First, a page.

I find the nine arrays of 32 squares, essentially the grid system, much too insistent, elevating information that belongs to the background. So one of the first fixes is to soften the grid system, and the labeling of the axes.
In addition, given the meaningless nature of the rank number (as mentioned above), I removed those numbers and used team logos instead. The locations on the axes are sufficient to convey the relative ranks of the two teams against the field of 32.
Most importantly, the directions of all metrics are now oriented in such a way that moving left is always getting better.
While using logos for sports teams is natural, I ended up replacing those, as the size of the dots is such that the logos are illegible anyway.
The above makeover retains the original order of metrics. But to help readers address the key question of this chart - which team is better, the designer should arrange the metrics in a more helpful way. For example, in the following version, the metrics are subdivided into three sections: the ones for which New England is significantly better, the ones for which Atlanta is much better, and the rest for which both teams are competitive with each other.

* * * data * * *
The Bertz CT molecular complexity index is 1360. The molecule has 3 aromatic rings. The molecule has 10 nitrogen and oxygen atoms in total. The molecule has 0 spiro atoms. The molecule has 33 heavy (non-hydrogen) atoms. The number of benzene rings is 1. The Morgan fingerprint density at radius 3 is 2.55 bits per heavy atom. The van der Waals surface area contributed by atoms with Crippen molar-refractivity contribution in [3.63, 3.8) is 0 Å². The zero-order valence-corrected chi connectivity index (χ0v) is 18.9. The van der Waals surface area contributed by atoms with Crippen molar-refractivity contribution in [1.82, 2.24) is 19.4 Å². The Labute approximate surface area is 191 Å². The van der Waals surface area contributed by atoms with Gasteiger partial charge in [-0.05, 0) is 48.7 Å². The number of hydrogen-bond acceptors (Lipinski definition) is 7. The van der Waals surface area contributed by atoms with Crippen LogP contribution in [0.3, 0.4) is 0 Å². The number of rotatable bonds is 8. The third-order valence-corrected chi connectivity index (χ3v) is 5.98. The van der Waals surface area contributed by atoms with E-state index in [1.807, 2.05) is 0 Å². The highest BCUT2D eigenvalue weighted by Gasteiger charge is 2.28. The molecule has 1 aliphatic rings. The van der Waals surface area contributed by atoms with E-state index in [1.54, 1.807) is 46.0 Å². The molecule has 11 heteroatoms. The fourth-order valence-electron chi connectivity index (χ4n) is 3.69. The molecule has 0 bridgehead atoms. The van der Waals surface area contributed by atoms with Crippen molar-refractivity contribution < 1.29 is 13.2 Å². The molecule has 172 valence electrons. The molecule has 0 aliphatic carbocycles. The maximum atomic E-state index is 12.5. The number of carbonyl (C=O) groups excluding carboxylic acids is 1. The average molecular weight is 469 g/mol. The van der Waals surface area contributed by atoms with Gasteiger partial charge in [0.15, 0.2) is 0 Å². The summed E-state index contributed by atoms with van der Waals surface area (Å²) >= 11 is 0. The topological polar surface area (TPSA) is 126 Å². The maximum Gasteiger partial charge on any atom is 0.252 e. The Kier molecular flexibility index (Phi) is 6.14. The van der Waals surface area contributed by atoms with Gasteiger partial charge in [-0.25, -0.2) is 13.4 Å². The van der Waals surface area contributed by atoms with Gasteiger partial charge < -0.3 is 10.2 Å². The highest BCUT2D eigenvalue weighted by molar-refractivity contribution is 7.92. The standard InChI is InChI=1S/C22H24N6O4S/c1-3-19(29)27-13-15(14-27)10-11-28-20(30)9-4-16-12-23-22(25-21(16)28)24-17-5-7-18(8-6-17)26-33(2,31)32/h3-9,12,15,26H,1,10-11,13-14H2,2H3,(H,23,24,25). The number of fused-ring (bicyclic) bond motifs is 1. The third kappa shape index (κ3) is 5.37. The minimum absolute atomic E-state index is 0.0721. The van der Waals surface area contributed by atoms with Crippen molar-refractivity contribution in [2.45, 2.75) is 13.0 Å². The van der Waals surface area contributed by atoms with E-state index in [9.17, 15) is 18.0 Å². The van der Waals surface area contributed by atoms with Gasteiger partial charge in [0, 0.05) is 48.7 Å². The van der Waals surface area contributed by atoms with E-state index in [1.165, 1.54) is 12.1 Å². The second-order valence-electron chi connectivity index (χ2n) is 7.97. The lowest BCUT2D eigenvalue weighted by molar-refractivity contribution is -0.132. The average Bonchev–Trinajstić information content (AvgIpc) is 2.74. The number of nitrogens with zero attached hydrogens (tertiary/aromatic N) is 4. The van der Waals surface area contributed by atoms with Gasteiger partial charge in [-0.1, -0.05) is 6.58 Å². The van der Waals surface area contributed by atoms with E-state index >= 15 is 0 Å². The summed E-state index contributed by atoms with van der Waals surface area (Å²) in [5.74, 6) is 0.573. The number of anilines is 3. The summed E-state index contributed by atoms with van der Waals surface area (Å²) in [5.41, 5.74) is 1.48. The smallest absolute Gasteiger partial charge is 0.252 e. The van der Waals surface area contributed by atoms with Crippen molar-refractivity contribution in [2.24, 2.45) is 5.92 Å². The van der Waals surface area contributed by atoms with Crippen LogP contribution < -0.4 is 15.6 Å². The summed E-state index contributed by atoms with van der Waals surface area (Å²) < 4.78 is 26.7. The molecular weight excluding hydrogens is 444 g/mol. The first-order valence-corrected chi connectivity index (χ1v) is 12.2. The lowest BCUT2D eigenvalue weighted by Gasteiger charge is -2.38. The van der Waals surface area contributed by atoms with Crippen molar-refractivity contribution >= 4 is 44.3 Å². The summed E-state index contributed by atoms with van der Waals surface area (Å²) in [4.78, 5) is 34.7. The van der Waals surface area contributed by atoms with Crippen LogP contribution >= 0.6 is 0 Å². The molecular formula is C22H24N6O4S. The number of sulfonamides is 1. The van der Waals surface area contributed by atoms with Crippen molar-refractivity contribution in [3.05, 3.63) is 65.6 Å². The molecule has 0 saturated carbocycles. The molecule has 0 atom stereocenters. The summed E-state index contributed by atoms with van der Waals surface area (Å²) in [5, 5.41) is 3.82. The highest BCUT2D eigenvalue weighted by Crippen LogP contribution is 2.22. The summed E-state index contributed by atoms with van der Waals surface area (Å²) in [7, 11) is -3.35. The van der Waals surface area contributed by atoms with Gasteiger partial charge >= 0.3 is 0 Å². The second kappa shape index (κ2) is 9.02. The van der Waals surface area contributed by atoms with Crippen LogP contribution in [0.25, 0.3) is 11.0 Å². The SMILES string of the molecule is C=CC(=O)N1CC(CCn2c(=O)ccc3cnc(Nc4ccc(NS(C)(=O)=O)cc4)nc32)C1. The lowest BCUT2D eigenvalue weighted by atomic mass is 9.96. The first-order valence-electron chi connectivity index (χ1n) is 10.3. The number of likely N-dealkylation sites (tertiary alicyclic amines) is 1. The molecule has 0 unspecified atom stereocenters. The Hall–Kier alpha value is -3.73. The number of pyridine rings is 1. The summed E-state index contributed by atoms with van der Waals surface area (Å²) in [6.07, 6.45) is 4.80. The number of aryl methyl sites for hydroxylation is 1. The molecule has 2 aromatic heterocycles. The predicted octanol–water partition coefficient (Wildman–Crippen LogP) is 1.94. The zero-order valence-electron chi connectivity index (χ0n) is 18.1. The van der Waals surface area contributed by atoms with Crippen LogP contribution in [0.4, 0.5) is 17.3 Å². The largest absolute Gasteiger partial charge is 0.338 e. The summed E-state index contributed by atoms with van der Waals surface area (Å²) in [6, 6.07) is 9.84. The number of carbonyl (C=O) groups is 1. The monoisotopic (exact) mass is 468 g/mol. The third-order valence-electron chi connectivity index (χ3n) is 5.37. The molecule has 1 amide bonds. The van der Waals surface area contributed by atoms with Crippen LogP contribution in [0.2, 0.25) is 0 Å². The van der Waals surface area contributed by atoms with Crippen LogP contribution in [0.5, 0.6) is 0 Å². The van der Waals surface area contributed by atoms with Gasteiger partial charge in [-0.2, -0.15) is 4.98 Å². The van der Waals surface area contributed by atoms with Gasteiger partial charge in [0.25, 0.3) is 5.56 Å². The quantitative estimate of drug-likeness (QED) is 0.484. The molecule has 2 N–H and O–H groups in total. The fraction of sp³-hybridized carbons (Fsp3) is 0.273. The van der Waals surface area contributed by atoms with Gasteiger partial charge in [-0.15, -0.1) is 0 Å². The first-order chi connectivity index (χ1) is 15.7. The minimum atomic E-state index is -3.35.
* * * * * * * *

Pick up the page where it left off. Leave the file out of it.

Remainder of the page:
In the Trifecta checkup (link), I speak of the need to align your visual choices with the question you are trying to address with the chart. This is a nice case study of strengthening that Q-V alignment.
Attendess of my Copenhagen seminar this week saw an example of a Type QV chart (description of Trifecta checkup here), where the biggest problem is a disconnect between the question being addressed and the visual form.
The visually arresting form makes the number 60 scream. It is a small puzzle to figure out what 60 stands for. The red color is the 9th worst level of corruption out of 10 given in the scale. There were 60 countries placed into this level.
It's all very meaningless. The chart itself is proof that the countries were divided into uneven - apparently arbitrarily sized - segments. We learn nothing about how this "corruption perceptions index" is constructed, and which or how many countries were rated in total.
And even if all those issues could be resolved, knowing the histogram of countries ranked by perceived corruption does not tell us anything about corruption in those countries - it only informs about a minor aspect of the ranking scheme.
Notice, also, the country labels provided on the left column include just 7 countries, those in the best and worst levels, thus missing all of the sixty countries that caught our attention.
The last baffling decision is to create an eleventh phantom level dressed in black.
To reconstruct this, one first has to decide on a worthwhile question to illustrate.